This covers two aspects of the game that aren’t well explained: Lock picking, and how to customize your ship.
Starfiled uses a new lockpicking mechanic, like all new iterations of Bethesda engines. My personal opinion of the new lockpicking system is it is far better and more skill-based than previous games. However it does require some thinking ahead before you pick.
Locks have 4 cylinders key positions, as seen below:
To successfully pick a lock, all the pins for each of the 4 cylinders need to be aligned wit the pin holes. When slot a digipick position, those pin holes get filled and only a digipick that perfectly aligns with the empty pins can be used. The outer cylinder disappears only when all the pin positions have been filled by slotted digipicks. Only then can you work on the inner cylinder and finally unlock the box. There is no time limit, so take your time figuring it out.
Use the standard movement keys to rotate the cylinders and select them. Before slotting any digipicks, do the following:
- Quicksave in case you mess up.
- Cycle through each cylinder, align/rotate two digipicks cylinders for the outer cylinder first (don’t slot them yet!) so all pin positions will be filled by the pins for the two chosen digipicks
- Before slotting any digipicks, align the digipick pins for the inner ring. At this point, you may need to change which digipicks you’re using for the outer ring, which is why we waited to slot the digipics
- Double check all pin positions to make sure they align and aren’t conflicting with other digipick positions you have selected
- Slot the two chosen digipicks for the outer ring. Once the second pick has been used, the outer cylinder will vanish allowing you to work in the inner ring.
- Since you already aligned the inner ring cylinders, this next stage will go fast:slot the remaining two digipicks cylinders.
- Collect goodies and XP
Modding Your Ship
This is really an amazing part of the game. Unfortunately they did a really crappy job of explaining how to do this. The only similarity this has to Kerbal Space Program is that there are snap locations. That’s it. Your ship is in 3d, but the ship designer works on a 2d-ish plane. The mouse controls your x and y position, and the keyboard controls your Z position (the z position is what took me forever to figure out, and yet it was right on the screen). Let this be a hint to you in using the interface: Look at everything on the screen. The instructions are all there in front of your face, although not always obvious as to what they do.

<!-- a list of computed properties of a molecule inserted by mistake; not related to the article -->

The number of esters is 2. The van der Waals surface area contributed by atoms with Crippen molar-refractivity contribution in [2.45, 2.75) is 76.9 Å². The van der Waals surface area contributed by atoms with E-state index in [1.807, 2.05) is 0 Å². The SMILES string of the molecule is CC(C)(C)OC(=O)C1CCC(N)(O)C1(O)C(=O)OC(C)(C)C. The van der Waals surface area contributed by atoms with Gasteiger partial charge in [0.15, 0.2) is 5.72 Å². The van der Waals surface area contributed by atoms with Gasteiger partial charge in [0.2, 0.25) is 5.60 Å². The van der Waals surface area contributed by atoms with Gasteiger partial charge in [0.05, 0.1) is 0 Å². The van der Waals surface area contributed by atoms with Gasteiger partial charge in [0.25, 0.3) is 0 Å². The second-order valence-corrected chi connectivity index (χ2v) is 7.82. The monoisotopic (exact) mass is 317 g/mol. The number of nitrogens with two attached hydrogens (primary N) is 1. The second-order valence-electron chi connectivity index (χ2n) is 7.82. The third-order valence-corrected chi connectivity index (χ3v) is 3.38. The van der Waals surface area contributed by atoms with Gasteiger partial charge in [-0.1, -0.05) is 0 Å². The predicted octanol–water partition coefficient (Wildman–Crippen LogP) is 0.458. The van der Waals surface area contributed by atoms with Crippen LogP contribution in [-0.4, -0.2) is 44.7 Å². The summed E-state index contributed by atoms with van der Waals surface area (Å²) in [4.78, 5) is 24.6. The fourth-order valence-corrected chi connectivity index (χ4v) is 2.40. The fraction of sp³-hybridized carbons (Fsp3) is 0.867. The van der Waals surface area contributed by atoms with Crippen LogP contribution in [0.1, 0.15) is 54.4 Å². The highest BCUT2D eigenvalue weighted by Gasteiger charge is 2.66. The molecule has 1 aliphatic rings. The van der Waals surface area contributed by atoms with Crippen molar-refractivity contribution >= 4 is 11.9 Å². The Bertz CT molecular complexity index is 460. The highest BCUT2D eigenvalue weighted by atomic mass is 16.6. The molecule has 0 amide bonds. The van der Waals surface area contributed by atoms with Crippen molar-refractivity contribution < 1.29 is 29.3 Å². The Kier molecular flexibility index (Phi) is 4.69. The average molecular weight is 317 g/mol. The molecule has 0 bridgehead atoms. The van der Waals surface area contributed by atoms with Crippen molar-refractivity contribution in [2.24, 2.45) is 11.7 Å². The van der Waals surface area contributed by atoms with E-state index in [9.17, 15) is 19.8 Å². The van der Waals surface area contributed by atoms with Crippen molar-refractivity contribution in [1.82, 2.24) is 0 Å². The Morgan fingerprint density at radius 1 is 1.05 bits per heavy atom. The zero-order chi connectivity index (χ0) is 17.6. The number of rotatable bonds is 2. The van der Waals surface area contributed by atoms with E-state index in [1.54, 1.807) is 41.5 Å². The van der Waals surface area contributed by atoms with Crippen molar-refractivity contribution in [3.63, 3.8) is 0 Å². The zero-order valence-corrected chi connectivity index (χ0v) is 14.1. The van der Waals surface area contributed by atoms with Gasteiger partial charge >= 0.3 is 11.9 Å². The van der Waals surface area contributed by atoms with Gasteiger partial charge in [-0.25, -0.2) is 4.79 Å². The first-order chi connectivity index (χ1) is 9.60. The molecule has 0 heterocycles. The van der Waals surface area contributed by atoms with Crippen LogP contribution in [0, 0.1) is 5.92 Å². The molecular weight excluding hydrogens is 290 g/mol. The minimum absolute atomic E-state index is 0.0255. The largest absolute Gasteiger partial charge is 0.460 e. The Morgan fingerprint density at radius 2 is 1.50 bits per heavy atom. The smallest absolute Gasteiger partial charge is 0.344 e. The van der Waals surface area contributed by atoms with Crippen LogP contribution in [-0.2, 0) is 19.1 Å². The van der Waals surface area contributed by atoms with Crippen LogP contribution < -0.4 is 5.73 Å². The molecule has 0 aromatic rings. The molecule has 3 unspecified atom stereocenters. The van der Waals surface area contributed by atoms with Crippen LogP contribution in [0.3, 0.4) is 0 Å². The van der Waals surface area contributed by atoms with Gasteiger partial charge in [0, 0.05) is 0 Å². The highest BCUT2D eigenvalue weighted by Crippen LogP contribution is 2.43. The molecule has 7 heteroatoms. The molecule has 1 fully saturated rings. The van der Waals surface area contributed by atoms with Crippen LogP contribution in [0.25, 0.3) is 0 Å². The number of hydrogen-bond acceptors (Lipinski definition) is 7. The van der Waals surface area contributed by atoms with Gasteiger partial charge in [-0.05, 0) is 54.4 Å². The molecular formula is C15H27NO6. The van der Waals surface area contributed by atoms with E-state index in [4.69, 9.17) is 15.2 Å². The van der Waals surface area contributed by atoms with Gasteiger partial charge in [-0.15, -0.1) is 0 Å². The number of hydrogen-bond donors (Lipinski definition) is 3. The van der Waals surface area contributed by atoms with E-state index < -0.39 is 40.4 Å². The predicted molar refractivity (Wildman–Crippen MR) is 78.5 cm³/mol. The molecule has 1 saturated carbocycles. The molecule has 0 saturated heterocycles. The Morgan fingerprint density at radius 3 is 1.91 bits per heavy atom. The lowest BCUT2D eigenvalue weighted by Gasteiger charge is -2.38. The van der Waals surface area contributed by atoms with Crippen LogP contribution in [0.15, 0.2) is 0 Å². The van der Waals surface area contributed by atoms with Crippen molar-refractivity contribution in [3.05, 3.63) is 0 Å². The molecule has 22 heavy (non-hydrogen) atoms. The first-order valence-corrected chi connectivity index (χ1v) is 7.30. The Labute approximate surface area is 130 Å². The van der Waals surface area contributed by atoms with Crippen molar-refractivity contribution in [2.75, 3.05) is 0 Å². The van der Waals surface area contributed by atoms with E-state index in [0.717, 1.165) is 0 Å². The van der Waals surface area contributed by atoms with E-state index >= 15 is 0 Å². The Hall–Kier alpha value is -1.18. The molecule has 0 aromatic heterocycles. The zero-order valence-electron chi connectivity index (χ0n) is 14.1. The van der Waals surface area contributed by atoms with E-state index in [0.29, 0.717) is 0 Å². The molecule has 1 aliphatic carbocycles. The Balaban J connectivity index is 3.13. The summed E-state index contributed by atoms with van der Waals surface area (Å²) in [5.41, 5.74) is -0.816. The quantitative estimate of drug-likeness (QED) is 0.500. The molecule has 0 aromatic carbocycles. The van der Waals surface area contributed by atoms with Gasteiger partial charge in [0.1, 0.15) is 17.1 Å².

The first planet you visit is Jemison orbiting Alpha Centauri (In the real universe, scientists have only been able to confirm planets around Proxima Centauri, but Alpha Centauri is believed to have planets). Here you are able to modify your ship by talking to this guy that’s near your pad, and terminal where you can sell goods before passing through another security checkpoint (yeah, his eyes are closed; I guess he didn’t like me shining a flashlight in his face–hey it was dark!):
You will pass him as you’re walking down your ramp into New Atlantis. Talk to him, and he’ll give you some general information, as well as allow you to buy new ships, and modify your existing ship. When you return to Alpha Centauri, you’ll be able to fast travel to any visited site on the map. Once you land, just fast travel back to your ship, and then exit to get back to the landing pad quickly.
Now the build screen:
This ship was already modified. Technically it has 6 crew positions, but only space to house 4 passengers total, which is why my crew size is limited to 4. The lower right corner you’ll see a notice regarding your current ship design. Right now it says “Normal” which means the ship is fine. This will change to “Error” or “Warning” while you manipulate your ship and move parts around (and finally back to “normal” when your design is fine) You can check your build by hitting “C” (or whatever key your screen tells you to hit) and it’ll pull up a list of warnings/errors if there are any.
Grab any part of your ship to move it around. Double-clicking a part will select all attached parts/components. Now that you have room, you can add parts by hitting G.
The little horizontal under the part name indicate that there are different variations of the selected part. The Nova 2×1 part I have selected has 10 variants that serve different functions (I have a few of these, one that adds 4 crew stations, 2 hab locations, and a captain’s cabin). There are multiple part categories, Some of them can be rotated (engines only can be rotated 180 degrees, while other side attachment parts can be rotated 90 degrees).
When you have a new part selected, use the keys (R/F in my case) to change the z-plane the part is on. If you mess up, you can always undo your last action (the key for this will be shown in the lower right side of the screen, along with all other allowed key bindings for the current window). Exiting the designer will give you the option to save your ship (if you have enough credits for the design, and there are no errors) , or loose your design.
If you want to know how to access your ship’s cargo, there is a activity mission that will direct you to the appropriate panel in the cockpit. You can also access your ship’s inventory when on board by hitting the Q key, you can also directly sell from your ship’s cargo when at a station/planet–again, follow the notes on the screen. If you used any storage containers on your ship, Everything loose about the ship, and in those containers, will be dumped into your ship’s cargo hold.